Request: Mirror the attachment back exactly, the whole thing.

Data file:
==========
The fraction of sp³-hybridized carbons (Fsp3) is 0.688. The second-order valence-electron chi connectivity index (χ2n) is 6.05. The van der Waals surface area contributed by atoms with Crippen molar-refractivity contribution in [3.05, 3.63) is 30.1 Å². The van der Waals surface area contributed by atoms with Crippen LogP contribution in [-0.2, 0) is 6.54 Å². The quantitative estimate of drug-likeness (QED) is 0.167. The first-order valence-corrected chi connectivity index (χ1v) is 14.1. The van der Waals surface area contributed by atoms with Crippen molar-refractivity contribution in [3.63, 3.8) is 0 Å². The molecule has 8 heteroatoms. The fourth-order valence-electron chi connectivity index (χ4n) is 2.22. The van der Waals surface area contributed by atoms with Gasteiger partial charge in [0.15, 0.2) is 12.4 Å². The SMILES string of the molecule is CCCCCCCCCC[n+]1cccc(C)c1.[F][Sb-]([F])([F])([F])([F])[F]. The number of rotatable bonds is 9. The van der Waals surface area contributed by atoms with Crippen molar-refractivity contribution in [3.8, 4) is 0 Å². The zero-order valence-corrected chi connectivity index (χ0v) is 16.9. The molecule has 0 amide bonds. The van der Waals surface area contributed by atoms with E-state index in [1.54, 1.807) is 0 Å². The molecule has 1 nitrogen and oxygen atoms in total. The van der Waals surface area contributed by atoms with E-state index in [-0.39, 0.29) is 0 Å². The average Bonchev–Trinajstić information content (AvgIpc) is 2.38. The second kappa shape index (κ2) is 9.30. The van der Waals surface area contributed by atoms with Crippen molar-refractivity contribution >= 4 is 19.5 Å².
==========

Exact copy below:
The fraction of sp³-hybridized carbons (Fsp3) is 0.688. The second-order valence-electron chi connectivity index (χ2n) is 6.05. The van der Waals surface area contributed by atoms with Crippen molar-refractivity contribution in [3.05, 3.63) is 30.1 Å². The van der Waals surface area contributed by atoms with Crippen LogP contribution in [-0.2, 0) is 6.54 Å². The quantitative estimate of drug-likeness (QED) is 0.167. The first-order valence-corrected chi connectivity index (χ1v) is 14.1. The van der Waals surface area contributed by atoms with Crippen molar-refractivity contribution in [3.63, 3.8) is 0 Å². The molecule has 8 heteroatoms. The fourth-order valence-electron chi connectivity index (χ4n) is 2.22. The van der Waals surface area contributed by atoms with Gasteiger partial charge in [0.15, 0.2) is 12.4 Å². The SMILES string of the molecule is CCCCCCCCCC[n+]1cccc(C)c1.[F][Sb-]([F])([F])([F])([F])[F]. The number of rotatable bonds is 9. The van der Waals surface area contributed by atoms with Crippen molar-refractivity contribution in [3.8, 4) is 0 Å². The zero-order valence-corrected chi connectivity index (χ0v) is 16.9. The molecule has 0 amide bonds. The van der Waals surface area contributed by atoms with E-state index in [1.54, 1.807) is 0 Å². The molecule has 1 nitrogen and oxygen atoms in total. The van der Waals surface area contributed by atoms with E-state index in [-0.39, 0.29) is 0 Å². The average Bonchev–Trinajstić information content (AvgIpc) is 2.38. The second kappa shape index (κ2) is 9.30. The van der Waals surface area contributed by atoms with Crippen molar-refractivity contribution >= 4 is 19.5 Å².